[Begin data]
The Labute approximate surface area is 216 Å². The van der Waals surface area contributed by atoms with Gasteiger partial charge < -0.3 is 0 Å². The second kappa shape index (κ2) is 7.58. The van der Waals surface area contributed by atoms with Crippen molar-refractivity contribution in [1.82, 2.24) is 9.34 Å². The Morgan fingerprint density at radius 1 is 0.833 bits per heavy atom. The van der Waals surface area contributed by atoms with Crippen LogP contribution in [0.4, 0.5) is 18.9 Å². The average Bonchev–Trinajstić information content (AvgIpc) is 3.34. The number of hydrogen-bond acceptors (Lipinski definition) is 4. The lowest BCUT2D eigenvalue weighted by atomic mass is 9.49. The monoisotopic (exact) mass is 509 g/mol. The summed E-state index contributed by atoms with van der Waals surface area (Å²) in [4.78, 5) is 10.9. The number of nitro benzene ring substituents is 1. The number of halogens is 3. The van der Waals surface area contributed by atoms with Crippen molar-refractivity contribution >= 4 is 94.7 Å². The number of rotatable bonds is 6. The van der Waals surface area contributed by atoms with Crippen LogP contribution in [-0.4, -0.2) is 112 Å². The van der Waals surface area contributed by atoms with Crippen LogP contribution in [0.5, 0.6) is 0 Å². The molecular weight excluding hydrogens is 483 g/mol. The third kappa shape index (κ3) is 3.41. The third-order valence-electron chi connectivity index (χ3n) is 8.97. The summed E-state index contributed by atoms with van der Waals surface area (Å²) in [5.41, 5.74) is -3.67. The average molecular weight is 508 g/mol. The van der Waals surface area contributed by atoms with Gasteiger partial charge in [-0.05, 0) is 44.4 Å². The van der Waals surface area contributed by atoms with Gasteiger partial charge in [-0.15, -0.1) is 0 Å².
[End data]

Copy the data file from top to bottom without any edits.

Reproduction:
The Labute approximate surface area is 216 Å². The van der Waals surface area contributed by atoms with Gasteiger partial charge < -0.3 is 0 Å². The second kappa shape index (κ2) is 7.58. The van der Waals surface area contributed by atoms with Crippen molar-refractivity contribution in [1.82, 2.24) is 9.34 Å². The Morgan fingerprint density at radius 1 is 0.833 bits per heavy atom. The van der Waals surface area contributed by atoms with Crippen LogP contribution in [0.4, 0.5) is 18.9 Å². The average Bonchev–Trinajstić information content (AvgIpc) is 3.34. The number of hydrogen-bond acceptors (Lipinski definition) is 4. The lowest BCUT2D eigenvalue weighted by atomic mass is 9.49. The monoisotopic (exact) mass is 509 g/mol. The summed E-state index contributed by atoms with van der Waals surface area (Å²) in [4.78, 5) is 10.9. The number of nitro benzene ring substituents is 1. The number of halogens is 3. The van der Waals surface area contributed by atoms with Crippen molar-refractivity contribution >= 4 is 94.7 Å². The number of rotatable bonds is 6. The van der Waals surface area contributed by atoms with Crippen LogP contribution in [-0.4, -0.2) is 112 Å². The van der Waals surface area contributed by atoms with Crippen LogP contribution in [0.5, 0.6) is 0 Å². The molecular weight excluding hydrogens is 483 g/mol. The third kappa shape index (κ3) is 3.41. The third-order valence-electron chi connectivity index (χ3n) is 8.97. The summed E-state index contributed by atoms with van der Waals surface area (Å²) in [5.41, 5.74) is -3.67. The average molecular weight is 508 g/mol. The van der Waals surface area contributed by atoms with Gasteiger partial charge in [-0.05, 0) is 44.4 Å². The van der Waals surface area contributed by atoms with Gasteiger partial charge in [-0.15, -0.1) is 0 Å².